Two farming brothers from Gweek have been fined £6,000 and ordered to pay costs of £7,000 for offences relating to TB fraud and breaching cattle identification regulations designed to prevent the spread of disease.
The hearing at Truro Crown Court marks the end of a lengthy investigation into an allegation that Thomas James and Paul Anthony Collins, of Trenoweth Farm, Gweek had submitted a cow for compensatory slaughter under the TB reactor removal programme which had its DNA tag cut out.
All cattle born in the UK after January 1998 are required to have ear tags applied to them in both ears, which are printed with a unique identification number to help control the spread of disease such as TB and BSE.
Under new rules introduced by DEFRA following cases of cattle identity fraud relating to TB reactors, a vet who identifies an animal infected by TB inserts a DNA tag into the ear. This tag removes a small piece of flesh which can then be used as a reference sample at a later date if fraud is suspected.
An investigation was carried out by Cornwall Council’s Public Health and Protection Animal Health team, supported by the local Animal Health and Veterinary Laboratories Agency.
This found that an unusual number of animals at the farm had replacement tags ordered for them over the previous 18 months, with tests showing that the DNA of some cattle did not match that of their mother’s as stated on their cattle passports. A further 24 cattle were found with no ear tags and, therefore, no way of establishing their identity.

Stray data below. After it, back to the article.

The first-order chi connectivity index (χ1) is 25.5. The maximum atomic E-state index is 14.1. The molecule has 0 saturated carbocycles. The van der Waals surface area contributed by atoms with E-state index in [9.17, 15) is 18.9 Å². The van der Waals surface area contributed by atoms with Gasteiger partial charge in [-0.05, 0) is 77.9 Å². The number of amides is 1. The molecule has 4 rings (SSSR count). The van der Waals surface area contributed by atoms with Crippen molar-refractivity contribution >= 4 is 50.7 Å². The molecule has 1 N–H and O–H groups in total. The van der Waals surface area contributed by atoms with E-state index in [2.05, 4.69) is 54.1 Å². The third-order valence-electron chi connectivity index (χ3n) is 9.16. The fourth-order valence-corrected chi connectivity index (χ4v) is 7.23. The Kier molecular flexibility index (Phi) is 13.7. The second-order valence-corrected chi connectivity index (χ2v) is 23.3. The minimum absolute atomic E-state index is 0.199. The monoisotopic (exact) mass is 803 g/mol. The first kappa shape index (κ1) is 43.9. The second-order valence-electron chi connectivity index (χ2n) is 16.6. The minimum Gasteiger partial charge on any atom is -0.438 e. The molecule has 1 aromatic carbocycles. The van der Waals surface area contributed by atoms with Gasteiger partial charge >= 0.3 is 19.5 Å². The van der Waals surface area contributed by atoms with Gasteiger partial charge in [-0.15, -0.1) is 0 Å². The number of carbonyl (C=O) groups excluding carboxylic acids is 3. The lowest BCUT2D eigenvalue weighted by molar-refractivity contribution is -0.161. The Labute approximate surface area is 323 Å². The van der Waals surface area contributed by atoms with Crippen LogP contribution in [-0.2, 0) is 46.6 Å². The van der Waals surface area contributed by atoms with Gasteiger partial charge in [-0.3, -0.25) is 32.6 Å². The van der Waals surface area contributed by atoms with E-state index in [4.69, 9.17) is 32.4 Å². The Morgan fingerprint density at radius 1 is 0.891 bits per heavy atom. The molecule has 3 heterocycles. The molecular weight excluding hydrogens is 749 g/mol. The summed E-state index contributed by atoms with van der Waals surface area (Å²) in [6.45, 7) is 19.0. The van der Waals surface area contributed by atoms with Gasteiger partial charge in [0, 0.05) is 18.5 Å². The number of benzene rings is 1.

Sheep carcases were also found on the farm which had not been correctly disposed of, presenting a disease risk to the live animals on the farm.
Although the brothers initially pleaded not guilty to the charges, they changed their pleas part way during the trial.
Thomas James Collins pleaded guilty to the re-use of an ear-tag number on a cow to which it was not originally assigned, failure to ear-tag 24 calves and failure to dispose of two sheep carcasses.
Paul Anthony Collins pleaded guilty to fraudulently obtaining TB compensation from AHVLA/DEFRA, to the re-use of an ear-tag number on a cow to which it was not originally assigned, and for the failure to ear-tag 24 calves.
Paul Collins was fined £3,000 for the fraud, and £500 for each regulatory offence, and Thomas Collins was fined £750 for each ear tag offence and £500 for the carcasses. Paul Collins was ordered to pay £4,000 in costs and his brother £3,000 in costs. The brothers were given 12 months to pay these costs and fines in full. Sentencing the brothers Judge Christopher Harvey Clark QC singled out Paul Collins for his “breach of trust” and his deliberate plan to retag the injured cow as a reactor and criticised his “terrible mistake” defence.
He also challenged Thomas Collins over his “old fashioned views, anger, contempt and disdain for vets and inspectors” and said the officers were not picking on him but trying to enforce rules that exist for public confidence in agriculture.
Welcoming the sentencing Geoff Brown, the council’s cabinet member for homes and communities, said: “It is vitally important to maintain public confidence in the farming industry in Cornwall and we will work hard to achieve and improve this.
“That means we will always take appropriate and targeted action where obvious breaches of the law are occurring. “It is expensive to bring cases to the crown court but the costs of not dealing with TB are far greater nationally, locally and personally to many Cornish farmers. “We must do all we can to halt the spread of this devastating disease and illegal retention of reactor cattle on farm will not be tolerated.”